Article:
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Biden’s plan to spend $ 4.5 trillion without increasing the deficit depends on factors beyond his control

WASHINGTON – President Biden’s $ 1.9 trillion Covid-19 aid package was funded entirely by loans. He now proposes to spend another $ 4.5 trillion on infrastructure and social programs – without adding to the red ink.

“We can do this without increasing deficits,” Biden said in a joint address to Congress on Wednesday night, describing a series of tax increases for the rich and corporations to pay for programs ranging from building charging stations for electric cars to subsidies. of child care.

Mr Biden’s ability to achieve this goal depends on a number of political and economic variables, some beyond his control. Among them: whether the moderate Democrats will agree to his proposed tax increases and whether these increases will remain in place long enough to cover all additional costs.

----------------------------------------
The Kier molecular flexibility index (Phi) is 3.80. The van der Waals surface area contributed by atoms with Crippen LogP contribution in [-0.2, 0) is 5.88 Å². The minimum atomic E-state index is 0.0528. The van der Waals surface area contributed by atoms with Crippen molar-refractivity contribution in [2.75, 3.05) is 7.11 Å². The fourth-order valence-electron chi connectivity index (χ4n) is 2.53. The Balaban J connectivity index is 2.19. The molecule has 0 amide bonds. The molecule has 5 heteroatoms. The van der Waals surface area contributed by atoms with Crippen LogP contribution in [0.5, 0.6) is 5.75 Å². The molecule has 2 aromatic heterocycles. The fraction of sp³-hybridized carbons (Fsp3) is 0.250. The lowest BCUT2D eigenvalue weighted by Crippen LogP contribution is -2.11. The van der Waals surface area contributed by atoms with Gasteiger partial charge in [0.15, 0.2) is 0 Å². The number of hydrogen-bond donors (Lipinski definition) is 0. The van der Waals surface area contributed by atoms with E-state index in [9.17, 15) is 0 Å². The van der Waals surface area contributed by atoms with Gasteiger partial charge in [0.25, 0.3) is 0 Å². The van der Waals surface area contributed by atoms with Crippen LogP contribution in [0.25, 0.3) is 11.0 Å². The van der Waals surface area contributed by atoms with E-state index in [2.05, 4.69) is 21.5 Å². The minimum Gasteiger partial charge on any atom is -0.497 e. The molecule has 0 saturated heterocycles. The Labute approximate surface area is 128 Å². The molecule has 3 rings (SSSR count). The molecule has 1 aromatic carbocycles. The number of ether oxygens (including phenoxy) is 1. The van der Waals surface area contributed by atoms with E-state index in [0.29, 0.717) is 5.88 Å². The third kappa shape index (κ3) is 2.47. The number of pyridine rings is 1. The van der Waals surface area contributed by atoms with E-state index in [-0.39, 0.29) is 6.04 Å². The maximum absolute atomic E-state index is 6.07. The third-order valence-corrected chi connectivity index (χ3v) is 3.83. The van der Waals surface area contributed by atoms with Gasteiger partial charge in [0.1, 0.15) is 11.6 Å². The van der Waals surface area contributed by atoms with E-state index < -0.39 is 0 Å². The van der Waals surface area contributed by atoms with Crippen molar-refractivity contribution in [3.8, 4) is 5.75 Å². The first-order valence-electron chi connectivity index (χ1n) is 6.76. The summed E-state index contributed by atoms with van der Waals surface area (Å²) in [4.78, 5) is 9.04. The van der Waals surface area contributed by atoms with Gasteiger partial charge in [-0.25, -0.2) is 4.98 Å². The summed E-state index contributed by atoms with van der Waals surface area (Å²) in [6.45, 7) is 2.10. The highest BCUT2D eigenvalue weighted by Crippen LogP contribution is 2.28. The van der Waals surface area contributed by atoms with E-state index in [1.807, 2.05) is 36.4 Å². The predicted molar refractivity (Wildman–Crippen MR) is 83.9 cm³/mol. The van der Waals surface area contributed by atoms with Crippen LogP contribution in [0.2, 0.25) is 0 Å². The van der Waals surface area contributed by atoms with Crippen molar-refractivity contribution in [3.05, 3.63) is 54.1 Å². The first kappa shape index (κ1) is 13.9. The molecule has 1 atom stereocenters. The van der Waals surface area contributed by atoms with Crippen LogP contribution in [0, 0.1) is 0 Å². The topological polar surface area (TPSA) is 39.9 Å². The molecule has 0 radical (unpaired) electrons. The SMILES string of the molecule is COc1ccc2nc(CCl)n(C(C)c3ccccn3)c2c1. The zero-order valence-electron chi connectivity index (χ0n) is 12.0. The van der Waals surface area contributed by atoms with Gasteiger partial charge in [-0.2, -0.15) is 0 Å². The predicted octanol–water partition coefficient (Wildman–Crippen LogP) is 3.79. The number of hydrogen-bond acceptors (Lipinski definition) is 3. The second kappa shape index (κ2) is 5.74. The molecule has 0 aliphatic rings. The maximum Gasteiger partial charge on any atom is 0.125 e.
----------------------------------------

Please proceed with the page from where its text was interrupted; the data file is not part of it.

Taken together, the proposals will add approximately $ 1

.3 trillion to the government deficit over the next 10 years, according to analysts at the Cornerstone Committee on Responsible Federal Budget and Macro Research. They say the shortcomings will eventually be offset in the coming years as tax increases continue and some costs fall. Over time, they added, national debt – which represents decades of accumulated budget deficits – could begin to decline as a share of economic output.

“I think it’s clear that the framework for these proposals is to spend earlier, create a lot of investment that they think will have a steady return on the economy, and reduce very long-term debt,” said Mark Goldwyn, senior vice president. in the non-partisan CRFB based in Washington.